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GlobalData calls for government to assist Indian telcos

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The Indian government must step in to assist the country’s top telcos in paying off around US$54.46 billion in debt, and bring an end to the “AGR storm” that has consumed the industry.

The calls, made by GlobalData, come as India’s Department of Telecommunications (DoT) estimated Bharti Airtel’s adjusted gross revenue (AGR) dues sit around $4.97 billion, while Vodafone-Idea’s stand at $7.40 billion.

Antariksh Raut, senior research analyst of telecoms market data and intelligence at GlobalData, says: “The payment of AGR dues will have least impact on Reliance Jio as the operator entered into the Indian market quite late in 2016. Bharti Airtel has some potential headroom to take on the burden of AGR dues considering its financials. However, Vodafone-Idea is in worst shape having cash and cash equivalents of US$1.75bn, as per December 2019 results, which is not at all sufficient enough to pay their statutory dues.”

The sector has come under even more pressure due to Supreme Court rulings on AGR dues.

History of a dispute

GlobalData says that since 2005, there has been an ongoing dispute between the DoT and the telcos in India regarding the definition of AGR, with the telcos asserting that only core revenue is considered for AGR calculation.

In October 2019 the Supreme Court ended more than 10-year proceeding by accepting DoT’s definition.  In February 2020, the Supreme Court came down heavily on telcos and directed them to pay the AGR liabilities at the earliest.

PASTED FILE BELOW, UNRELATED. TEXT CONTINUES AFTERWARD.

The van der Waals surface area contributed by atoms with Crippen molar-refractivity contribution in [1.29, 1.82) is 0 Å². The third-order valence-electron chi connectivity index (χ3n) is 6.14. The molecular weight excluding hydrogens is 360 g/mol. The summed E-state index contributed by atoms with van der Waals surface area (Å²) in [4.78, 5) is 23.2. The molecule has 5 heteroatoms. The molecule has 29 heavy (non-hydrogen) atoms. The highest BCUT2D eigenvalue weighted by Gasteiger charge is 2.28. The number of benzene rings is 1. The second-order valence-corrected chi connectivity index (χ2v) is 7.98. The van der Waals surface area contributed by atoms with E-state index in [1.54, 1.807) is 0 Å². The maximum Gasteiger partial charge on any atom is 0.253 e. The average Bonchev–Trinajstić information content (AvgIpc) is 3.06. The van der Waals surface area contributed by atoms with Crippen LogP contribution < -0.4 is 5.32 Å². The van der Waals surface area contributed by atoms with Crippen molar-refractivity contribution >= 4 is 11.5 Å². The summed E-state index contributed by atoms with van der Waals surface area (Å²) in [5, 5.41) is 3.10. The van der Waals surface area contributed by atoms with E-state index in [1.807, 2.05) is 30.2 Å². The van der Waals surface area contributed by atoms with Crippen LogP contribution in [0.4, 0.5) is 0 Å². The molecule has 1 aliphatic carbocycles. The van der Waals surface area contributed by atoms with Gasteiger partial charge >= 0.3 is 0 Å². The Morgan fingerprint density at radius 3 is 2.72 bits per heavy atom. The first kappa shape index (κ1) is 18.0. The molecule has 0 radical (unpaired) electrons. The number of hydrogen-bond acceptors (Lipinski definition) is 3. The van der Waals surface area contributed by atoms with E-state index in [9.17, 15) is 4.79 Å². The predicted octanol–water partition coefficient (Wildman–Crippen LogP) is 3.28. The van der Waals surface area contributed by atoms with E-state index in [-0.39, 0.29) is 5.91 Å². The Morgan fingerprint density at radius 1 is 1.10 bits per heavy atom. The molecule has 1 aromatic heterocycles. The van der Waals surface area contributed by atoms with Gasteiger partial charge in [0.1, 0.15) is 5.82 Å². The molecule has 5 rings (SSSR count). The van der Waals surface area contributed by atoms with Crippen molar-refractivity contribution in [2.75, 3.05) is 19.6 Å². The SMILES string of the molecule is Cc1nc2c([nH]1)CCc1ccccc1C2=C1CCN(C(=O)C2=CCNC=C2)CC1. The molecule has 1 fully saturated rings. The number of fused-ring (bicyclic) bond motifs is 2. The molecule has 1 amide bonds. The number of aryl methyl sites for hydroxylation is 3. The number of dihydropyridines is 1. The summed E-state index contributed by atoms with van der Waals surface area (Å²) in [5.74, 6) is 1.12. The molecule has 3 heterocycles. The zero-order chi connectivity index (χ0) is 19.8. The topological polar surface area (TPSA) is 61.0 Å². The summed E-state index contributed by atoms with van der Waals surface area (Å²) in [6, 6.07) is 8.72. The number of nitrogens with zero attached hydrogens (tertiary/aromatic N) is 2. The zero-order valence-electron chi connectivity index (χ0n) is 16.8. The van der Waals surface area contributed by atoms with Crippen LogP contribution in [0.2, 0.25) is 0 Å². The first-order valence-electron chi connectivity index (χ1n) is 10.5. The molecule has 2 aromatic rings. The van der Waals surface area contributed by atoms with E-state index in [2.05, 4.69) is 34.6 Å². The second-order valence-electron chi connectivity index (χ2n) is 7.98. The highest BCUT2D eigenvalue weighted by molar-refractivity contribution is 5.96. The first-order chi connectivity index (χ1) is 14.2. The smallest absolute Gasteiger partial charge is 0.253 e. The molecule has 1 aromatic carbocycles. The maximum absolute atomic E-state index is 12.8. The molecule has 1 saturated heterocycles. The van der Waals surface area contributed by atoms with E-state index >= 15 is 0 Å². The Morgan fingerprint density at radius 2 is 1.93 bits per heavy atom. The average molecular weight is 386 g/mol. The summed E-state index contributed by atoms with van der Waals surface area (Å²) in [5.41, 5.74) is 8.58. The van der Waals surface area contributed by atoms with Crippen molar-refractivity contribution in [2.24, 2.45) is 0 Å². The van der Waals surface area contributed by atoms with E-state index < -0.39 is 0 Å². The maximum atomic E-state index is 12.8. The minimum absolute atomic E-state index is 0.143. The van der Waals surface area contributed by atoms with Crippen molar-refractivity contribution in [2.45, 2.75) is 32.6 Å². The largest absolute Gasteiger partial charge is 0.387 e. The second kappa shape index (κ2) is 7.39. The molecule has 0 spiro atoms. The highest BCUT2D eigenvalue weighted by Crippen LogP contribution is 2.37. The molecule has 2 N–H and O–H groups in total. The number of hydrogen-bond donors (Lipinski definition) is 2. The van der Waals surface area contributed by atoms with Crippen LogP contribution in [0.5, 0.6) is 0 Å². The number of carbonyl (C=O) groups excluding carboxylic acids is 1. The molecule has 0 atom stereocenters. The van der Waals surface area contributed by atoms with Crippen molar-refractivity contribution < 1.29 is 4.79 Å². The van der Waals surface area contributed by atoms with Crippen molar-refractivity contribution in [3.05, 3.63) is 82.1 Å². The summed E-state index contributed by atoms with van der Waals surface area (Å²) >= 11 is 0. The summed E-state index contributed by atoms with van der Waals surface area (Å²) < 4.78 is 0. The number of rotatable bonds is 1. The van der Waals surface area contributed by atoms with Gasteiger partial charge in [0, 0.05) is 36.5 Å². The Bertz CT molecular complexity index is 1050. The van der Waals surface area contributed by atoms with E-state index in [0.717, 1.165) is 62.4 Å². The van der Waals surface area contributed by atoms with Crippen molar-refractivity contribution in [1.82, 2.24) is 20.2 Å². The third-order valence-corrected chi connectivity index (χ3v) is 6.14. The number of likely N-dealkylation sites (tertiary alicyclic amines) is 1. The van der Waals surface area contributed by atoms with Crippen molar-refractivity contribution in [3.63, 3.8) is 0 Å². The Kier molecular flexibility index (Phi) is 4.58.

An analysis of GlobalData’s Mobile Broadband Forecast Pack reveals that Vodafone-Idea will have 282.5 million subscribers with 23% market share by 2020 end. As Vodafone-Idea’s AGR dues are highest, it is a mammoth task for the company to repay the dues without any support from the government. Moreover, payment of such hefty dues will impact the company’s investments in future projects such as smart cities and 5G.

As Capacity reported in January the DoT appears to be on the side of the operators, which have faced unprecedented consolidation in the past two years – from 11 operators in the business to just three.

But the survivors are still in trouble. Just this week, one of the three, Bharti Airtel, approved plans to raise $3 billion in funds – $2 billion equity and $1 billion debt – at an extraordinary general meeting of shareholders.

In February, Vodafone Idea told the government that it cannot pay the $4 billion it owes in spectrum and other charges. The loss-making company has already paid the equivalent of $488 million, but says that, faced with a debt of $14 billion, it can pay no more. 

No concession

While the Finance Ministry is keen to work out relief measures for the sector, it is against providing any concession on payment of penalty as it may lead to a similar demand from other sectors.

However, DoT later filed an application in the Supreme Court, requesting that telcos be allowed to spread the payment of AGR dues over 20 years or less, at a reduced interest rate of 8%. A decision on the same will be taken on next Supreme Court hearing which is currently on hold due to the country’s Covid-19 lockdown, currently scheduled to end on 3 May.

Raut concluded: “The telecom sector plays an important role in the development of a nation, and in India it is expected to contribute 8.2% of GDP by FY20 once 5G is functional. Also, futuristic projects such as smart cities are fairly dependent on the strength of the telecom sector. But the recent ruling on AGR dues has led financial burden on incumbent operators which may impact such projects. As a result, the government has to put in measures to provide some relief to the operators so that they do not enter into fresh debts.” 

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